“I implore you to reconsider.”
So said the editor of this very website when I mentioned the winter bike was going on eBay. Strongly worded, but he had a point. The Genesis was handsome – cherry red, steel, drawing admiring glances from the first time I rode it, despite being one of the cheapest bikes on the market.
But you know how it is. A couple of years of familiarity and it could have been a case of change for change’s sake. There was no compelling reason to swap it for a shiny new beast when it had served me well and still performed perfectly well and looked good too.
If the idea had been floating around my head for a few weeks without any concrete decision either way, a commuting incident pushed me into action.
Coming face-to-face with a car that had pulled out in front of me (correction: make that a car driver, as the car itself was blameless) required emergency action – slam on the anchors, grab with everything you got.
The trouble being, I was on the ‘cross bike, with its utterly useless cantilever brakes. At a closing speed of, probably, all of two miles an hour, I bounced off the car’s bumper, held it upright, and we went our respective ways unharmed, the inattentive driver suitably chastised, and me suitably shaken.
My given position on anyone starting cyclo-cross and moaning about how frigging useless the brakes are is to reply that they are doing it wrong. ‘Cross is not about braking. It is all about going fast, with occasional brushing off of speed, courtesy of those rubbish canti brakes – especially when matched with carbon rims.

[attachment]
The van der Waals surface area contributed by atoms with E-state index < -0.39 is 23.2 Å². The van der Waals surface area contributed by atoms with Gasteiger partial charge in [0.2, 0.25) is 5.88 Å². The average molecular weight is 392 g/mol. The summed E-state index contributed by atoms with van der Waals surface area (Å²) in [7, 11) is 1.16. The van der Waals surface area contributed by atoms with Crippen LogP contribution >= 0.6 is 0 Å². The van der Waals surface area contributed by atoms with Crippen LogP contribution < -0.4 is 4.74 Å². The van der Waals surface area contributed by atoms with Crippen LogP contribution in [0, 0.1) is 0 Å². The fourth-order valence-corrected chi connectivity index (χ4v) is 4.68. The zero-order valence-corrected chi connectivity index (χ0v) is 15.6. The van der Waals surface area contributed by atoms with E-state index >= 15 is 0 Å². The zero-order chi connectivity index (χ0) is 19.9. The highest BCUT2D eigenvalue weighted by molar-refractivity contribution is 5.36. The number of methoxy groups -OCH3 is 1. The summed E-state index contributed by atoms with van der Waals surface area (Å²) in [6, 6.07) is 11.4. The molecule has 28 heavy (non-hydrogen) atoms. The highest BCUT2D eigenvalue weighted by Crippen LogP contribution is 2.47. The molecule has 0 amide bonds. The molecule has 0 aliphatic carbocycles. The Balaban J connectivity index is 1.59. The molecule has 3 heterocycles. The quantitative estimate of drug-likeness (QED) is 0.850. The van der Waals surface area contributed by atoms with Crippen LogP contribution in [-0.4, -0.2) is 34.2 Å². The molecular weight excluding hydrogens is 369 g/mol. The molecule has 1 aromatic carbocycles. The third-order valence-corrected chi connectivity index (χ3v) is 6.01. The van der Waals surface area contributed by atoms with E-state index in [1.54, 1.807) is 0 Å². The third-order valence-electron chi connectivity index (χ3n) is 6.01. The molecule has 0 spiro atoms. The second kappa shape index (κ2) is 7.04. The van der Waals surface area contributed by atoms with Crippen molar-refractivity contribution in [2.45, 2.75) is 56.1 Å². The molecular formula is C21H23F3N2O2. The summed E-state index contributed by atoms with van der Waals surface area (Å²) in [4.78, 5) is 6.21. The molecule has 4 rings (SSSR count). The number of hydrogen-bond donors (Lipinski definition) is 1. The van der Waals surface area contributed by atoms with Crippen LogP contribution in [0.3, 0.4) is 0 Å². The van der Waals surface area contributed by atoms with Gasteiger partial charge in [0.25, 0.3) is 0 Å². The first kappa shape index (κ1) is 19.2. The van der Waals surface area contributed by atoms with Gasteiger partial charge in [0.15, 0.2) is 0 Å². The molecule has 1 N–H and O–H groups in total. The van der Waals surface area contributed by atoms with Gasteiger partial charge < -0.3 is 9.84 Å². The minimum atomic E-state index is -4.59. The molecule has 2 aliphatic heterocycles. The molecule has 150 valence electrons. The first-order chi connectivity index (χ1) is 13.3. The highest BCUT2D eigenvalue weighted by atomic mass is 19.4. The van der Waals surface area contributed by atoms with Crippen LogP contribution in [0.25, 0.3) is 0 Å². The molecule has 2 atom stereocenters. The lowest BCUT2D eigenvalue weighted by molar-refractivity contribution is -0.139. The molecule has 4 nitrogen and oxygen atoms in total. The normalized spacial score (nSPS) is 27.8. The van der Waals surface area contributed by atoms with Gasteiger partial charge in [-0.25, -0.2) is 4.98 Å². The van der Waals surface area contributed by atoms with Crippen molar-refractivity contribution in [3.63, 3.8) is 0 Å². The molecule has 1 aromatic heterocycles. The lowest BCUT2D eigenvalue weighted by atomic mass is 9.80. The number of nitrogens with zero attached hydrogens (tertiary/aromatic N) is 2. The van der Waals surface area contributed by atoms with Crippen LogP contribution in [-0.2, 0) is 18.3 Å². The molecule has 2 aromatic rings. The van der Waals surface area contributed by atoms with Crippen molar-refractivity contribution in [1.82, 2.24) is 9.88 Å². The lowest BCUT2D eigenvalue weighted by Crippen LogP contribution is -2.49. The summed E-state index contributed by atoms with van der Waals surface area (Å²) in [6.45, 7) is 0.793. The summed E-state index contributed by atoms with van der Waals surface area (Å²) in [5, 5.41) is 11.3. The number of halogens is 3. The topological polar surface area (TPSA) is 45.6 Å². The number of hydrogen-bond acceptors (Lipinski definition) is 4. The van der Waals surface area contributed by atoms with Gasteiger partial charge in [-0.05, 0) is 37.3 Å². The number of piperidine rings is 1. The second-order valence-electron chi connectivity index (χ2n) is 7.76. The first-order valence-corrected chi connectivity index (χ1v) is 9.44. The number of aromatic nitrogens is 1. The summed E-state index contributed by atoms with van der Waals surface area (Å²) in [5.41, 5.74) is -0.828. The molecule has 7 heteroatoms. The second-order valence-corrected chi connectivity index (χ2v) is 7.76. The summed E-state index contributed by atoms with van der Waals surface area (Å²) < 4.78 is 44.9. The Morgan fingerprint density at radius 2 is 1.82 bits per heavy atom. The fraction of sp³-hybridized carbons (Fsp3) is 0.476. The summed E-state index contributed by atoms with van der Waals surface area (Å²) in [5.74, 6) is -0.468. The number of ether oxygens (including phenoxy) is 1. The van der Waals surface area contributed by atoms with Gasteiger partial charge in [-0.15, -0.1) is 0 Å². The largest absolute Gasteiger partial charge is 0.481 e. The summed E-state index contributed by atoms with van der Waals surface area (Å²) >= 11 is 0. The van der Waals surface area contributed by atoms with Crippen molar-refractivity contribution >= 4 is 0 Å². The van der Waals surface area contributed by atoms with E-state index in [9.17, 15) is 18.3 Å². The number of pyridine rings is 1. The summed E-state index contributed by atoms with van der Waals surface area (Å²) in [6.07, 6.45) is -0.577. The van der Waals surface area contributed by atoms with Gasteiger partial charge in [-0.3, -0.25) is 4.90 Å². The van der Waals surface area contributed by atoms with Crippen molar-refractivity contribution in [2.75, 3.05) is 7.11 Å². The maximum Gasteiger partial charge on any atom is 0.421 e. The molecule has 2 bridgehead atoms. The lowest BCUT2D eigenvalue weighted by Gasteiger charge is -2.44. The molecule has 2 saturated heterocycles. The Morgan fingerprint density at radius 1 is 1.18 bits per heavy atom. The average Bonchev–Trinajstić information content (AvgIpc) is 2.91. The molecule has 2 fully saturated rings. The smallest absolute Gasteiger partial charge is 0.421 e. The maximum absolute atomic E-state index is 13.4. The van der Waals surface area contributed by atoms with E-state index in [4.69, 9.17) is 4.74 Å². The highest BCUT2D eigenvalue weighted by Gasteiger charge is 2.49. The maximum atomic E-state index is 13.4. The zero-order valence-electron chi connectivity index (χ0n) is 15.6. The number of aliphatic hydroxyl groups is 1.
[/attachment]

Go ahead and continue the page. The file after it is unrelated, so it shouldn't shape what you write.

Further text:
“Hey, guysh, shumone is schtealing my brakes, eh?”
But now I have witnessed Lars van der Haar in action (featured in issue 51) and seen what can be done with brakes that actually work in any conditions, I’ve been forced to reconsider.
Disc brakes are the future, whether you like it or not. The industry has decided – and the UCI will surely follow suit before long – so stop fighting the inevitable and get on with it.
Sorry, Tim, but there is a road bike with disc brakes on its way. And to hell with aesthetics. When a handful of brake lever is grabbed, I expect to see some stopping going on, not a dribbling glide into the yonder. Or a bumper, for that matter.
I might even set up a little test situation when the new bike arrives: cantis versus dual-pivot calipers versus discs. I’ve a fair idea what the results will be already.
STAT’S THE WAY, UH HUH UH HUH
1,600 – stakes (not steaks) used at Milton Keynes to mark out the course
24 – different ales available at MK from local breweries. It would be rude not to…
The cyclo-cross World Cup comes to Milton Keynes this weekend. Check out the 1992 World Championships in Leeds. David Duffield waxing lyrical about duck ponds while Adri van der Poel, father of emerging talent Mathieu, takes bronze.
Those top chaps from GCN with a rather good guide on getting a Van der Haar-style flying start in your next ‘cross race.
As we feature the Col d’Izoard in issue 51, here’s a clip from 1960 featuring the great Fausto Coppi on the mountain.